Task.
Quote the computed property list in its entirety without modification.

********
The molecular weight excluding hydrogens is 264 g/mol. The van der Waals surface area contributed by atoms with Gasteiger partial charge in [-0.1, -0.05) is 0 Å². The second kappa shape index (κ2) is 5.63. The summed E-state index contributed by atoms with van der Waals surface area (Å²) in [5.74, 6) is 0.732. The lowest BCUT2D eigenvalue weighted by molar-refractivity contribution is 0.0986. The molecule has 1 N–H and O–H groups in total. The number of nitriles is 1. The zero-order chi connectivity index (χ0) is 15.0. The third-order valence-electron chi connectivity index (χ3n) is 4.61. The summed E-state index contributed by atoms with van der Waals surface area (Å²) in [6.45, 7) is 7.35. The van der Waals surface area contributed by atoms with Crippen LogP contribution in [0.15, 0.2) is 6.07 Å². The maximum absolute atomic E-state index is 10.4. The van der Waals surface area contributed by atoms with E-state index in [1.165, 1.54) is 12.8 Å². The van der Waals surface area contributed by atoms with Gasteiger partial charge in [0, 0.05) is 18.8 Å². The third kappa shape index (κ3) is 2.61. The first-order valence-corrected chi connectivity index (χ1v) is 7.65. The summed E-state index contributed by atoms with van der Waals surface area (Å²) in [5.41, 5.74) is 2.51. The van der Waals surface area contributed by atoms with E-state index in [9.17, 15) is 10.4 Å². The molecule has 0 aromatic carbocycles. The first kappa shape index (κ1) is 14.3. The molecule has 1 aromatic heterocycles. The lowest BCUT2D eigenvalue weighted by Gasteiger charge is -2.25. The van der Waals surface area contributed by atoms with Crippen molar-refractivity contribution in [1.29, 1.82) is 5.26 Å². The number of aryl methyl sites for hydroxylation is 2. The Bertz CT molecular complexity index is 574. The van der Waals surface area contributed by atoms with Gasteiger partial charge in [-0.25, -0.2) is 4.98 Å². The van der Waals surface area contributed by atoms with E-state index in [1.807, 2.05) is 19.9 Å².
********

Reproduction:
The molecular weight excluding hydrogens is 264 g/mol. The van der Waals surface area contributed by atoms with Gasteiger partial charge in [-0.1, -0.05) is 0 Å². The second kappa shape index (κ2) is 5.63. The summed E-state index contributed by atoms with van der Waals surface area (Å²) in [5.74, 6) is 0.732. The lowest BCUT2D eigenvalue weighted by molar-refractivity contribution is 0.0986. The molecule has 1 N–H and O–H groups in total. The number of nitriles is 1. The zero-order chi connectivity index (χ0) is 15.0. The third-order valence-electron chi connectivity index (χ3n) is 4.61. The summed E-state index contributed by atoms with van der Waals surface area (Å²) in [6.45, 7) is 7.35. The van der Waals surface area contributed by atoms with Crippen LogP contribution in [0.15, 0.2) is 6.07 Å². The maximum absolute atomic E-state index is 10.4. The van der Waals surface area contributed by atoms with E-state index in [1.165, 1.54) is 12.8 Å². The van der Waals surface area contributed by atoms with Gasteiger partial charge in [0, 0.05) is 18.8 Å². The third kappa shape index (κ3) is 2.61. The first-order valence-corrected chi connectivity index (χ1v) is 7.65. The summed E-state index contributed by atoms with van der Waals surface area (Å²) in [5.41, 5.74) is 2.51. The van der Waals surface area contributed by atoms with E-state index in [9.17, 15) is 10.4 Å². The molecule has 0 aromatic carbocycles. The first kappa shape index (κ1) is 14.3. The molecule has 1 aromatic heterocycles. The lowest BCUT2D eigenvalue weighted by Gasteiger charge is -2.25. The van der Waals surface area contributed by atoms with Crippen molar-refractivity contribution in [1.29, 1.82) is 5.26 Å². The number of aryl methyl sites for hydroxylation is 2. The Bertz CT molecular complexity index is 574. The van der Waals surface area contributed by atoms with Gasteiger partial charge in [-0.25, -0.2) is 4.98 Å². The van der Waals surface area contributed by atoms with E-state index in [1.807, 2.05) is 19.9 Å².